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Norman Barrows

camera relative coordinates and setting the camera

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I'm starting work on the 8th version of SIMSpace, my starship flight sim.

 

the game world will be a cube, 200 trillion kilometers across.

 

needless to say, this won't fit in a float for directx.

 

so i've settled on using an _int64 to store decimeters for world coordinates.

 

to draw, everything will need to be camera relative.

 

so this means all i have to do is put the camera at the origin, rotate it, then translate everything else in view relative to the camera (the origin) before drawing, right?

 

IE its ok to put the camera at the origin, and move everything else relative to that point? after all, its all relative, motion is relative...

 

 

 

 

 

 

 

 

 

 

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so this means all i have to do is put the camera at the origin, rotate it, then translate everything else in view relative to the camera (the origin) before drawing, right?

A model transform M, followed by the view transform of a rotated RC and then translated TC camera looks like (using row vectors)

      M * ( RC * TC )-1

what is equivalent to

      = M * TC-1 * RC-1

 

So yes, you can do an inverse translation manually before the view transform is applied, just to "simulate" the camera positioning.

 

Writing M also as rotation followed by a translation, we get

      = RMTM * TC-1 * RC-1

where a combined translation

      TMC :=  TM * TC-1 = T( tMx - tCx ,  tMy - tCy ,  tMz - tCz )

is contained. It is computed as difference of the 2 positions from the camera to the model. With objects close enough to the camera, the combined translation can be expressed using a matrix of type double again, so that a total matrix transform

      RM * TMC * RC-1

would be a possible way to go.
Edited by haegarr

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A model transform M, followed by the view transform of...

 

god i wish i still had my linear algebra book! and i got an A in it at OSU!   <g>

 

all you up and coming 3d programmers out there - go buy a linear algebra book, and learn it, breath it, live it! <g>

 

a good physics book might not be a bad idea either...

 

I'll have to go look all that up to refresh my memory. but its good to know the math jibes with the theory. thanks!

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IE its ok to put the camera at the origin, and move everything else relative to that point? after all, its all relative, motion is relative...

Remember that all these spaces are really talking about the same space, they are just different representations or the same thing based on who is describing it. Whether you think of a models space as the absolute one, or the cameras, or some other space not related to any model in particular(world space) it is all the same thing in the end. So yes, setting your camera at <0,0,0> in world space by using an identity matrix for your camera-to-world transform is perfectly fine. You should know that the camera to world transform is the inverse of your world to camera transform and viceversa. Which means your view transform in the above example is also the identity matrix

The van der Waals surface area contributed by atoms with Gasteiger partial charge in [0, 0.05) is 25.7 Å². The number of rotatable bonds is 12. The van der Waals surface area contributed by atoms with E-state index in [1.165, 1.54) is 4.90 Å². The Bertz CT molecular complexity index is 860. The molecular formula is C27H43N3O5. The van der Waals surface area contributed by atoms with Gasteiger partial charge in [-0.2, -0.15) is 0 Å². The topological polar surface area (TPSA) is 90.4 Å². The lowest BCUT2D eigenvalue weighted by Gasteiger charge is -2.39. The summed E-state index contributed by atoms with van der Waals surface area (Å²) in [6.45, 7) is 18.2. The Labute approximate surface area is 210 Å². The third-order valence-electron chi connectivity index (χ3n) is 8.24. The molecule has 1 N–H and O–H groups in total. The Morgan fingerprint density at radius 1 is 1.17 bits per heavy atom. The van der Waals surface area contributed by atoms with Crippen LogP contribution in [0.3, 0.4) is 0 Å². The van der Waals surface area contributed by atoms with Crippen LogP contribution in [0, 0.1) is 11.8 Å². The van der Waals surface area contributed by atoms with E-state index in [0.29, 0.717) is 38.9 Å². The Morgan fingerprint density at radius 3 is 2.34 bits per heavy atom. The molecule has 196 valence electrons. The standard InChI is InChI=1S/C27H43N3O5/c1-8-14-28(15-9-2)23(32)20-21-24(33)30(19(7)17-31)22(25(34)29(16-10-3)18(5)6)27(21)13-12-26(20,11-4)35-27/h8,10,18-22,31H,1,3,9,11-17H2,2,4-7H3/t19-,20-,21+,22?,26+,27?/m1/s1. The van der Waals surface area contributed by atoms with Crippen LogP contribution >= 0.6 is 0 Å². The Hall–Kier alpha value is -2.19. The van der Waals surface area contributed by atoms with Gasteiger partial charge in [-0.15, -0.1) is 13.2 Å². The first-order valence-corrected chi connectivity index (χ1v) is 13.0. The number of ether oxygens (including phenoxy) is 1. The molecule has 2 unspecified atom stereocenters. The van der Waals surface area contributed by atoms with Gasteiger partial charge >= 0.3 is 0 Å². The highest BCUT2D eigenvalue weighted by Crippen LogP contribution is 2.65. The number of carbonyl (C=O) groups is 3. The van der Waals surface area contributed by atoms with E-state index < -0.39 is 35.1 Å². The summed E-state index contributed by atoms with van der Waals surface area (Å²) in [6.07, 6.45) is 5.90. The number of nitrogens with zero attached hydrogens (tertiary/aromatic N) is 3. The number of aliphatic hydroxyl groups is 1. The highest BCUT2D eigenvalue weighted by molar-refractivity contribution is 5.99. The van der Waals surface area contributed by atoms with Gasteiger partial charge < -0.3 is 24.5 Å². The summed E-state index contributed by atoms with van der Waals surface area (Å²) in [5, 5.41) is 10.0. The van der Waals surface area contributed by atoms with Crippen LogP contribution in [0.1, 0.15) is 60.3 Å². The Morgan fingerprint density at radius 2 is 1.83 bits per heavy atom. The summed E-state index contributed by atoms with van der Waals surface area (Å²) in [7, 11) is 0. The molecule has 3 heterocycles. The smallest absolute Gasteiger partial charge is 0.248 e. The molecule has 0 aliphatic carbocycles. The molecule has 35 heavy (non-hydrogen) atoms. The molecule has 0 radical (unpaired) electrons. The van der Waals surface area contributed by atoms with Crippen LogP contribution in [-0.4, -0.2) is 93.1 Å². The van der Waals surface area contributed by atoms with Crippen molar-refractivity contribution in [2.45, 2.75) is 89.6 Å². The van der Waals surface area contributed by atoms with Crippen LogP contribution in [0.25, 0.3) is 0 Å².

The inverse of a matrix, m, is given by m-1 and what haegarr was showing is that the model * view is actually the same as the model * camera-1 . If your camera transform is a combination of ROTATION, then TRANSLATION, to invert that transform you need to reverse the TRANSLATION first, then the ROTATION second. That should get you through the rest of Haegarr's post.

 

 

god i wish i still had my linear algebra book! and i got an A in it at OSU!   <g>

 

all you up and coming 3d programmers out there - go buy a linear algebra book, and learn it, breath it, live it! <g>

 

a good physics book might not be a bad idea either...

 

I'll have to go look all that up to refresh my memory. but its good to know the math jibes with the theory. thanks!

 

Truth be told, I find that people here at game dev are much better at explaining this stuff than the majority of texts I've come across at the local library, but kudos to you for reminding the "freshmen" just how important some of this boring stuff might actually be to them some day.

Edited by Burnt_Fyr

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Truth be told, I find that people here at game dev are much better at explaining this stuff than the majority of texts I've come across at the local library

 

my text was no different. like most math texts, you had to skip past a lot of derivation and proofs to get to the useful definitions and formulas. 

 

the thing is, that there's often an elegant and simple liner algebra / vector / 3d geometry solution to many 3d problems, and without a good reference text, i'm forced to use less elegant methods. 

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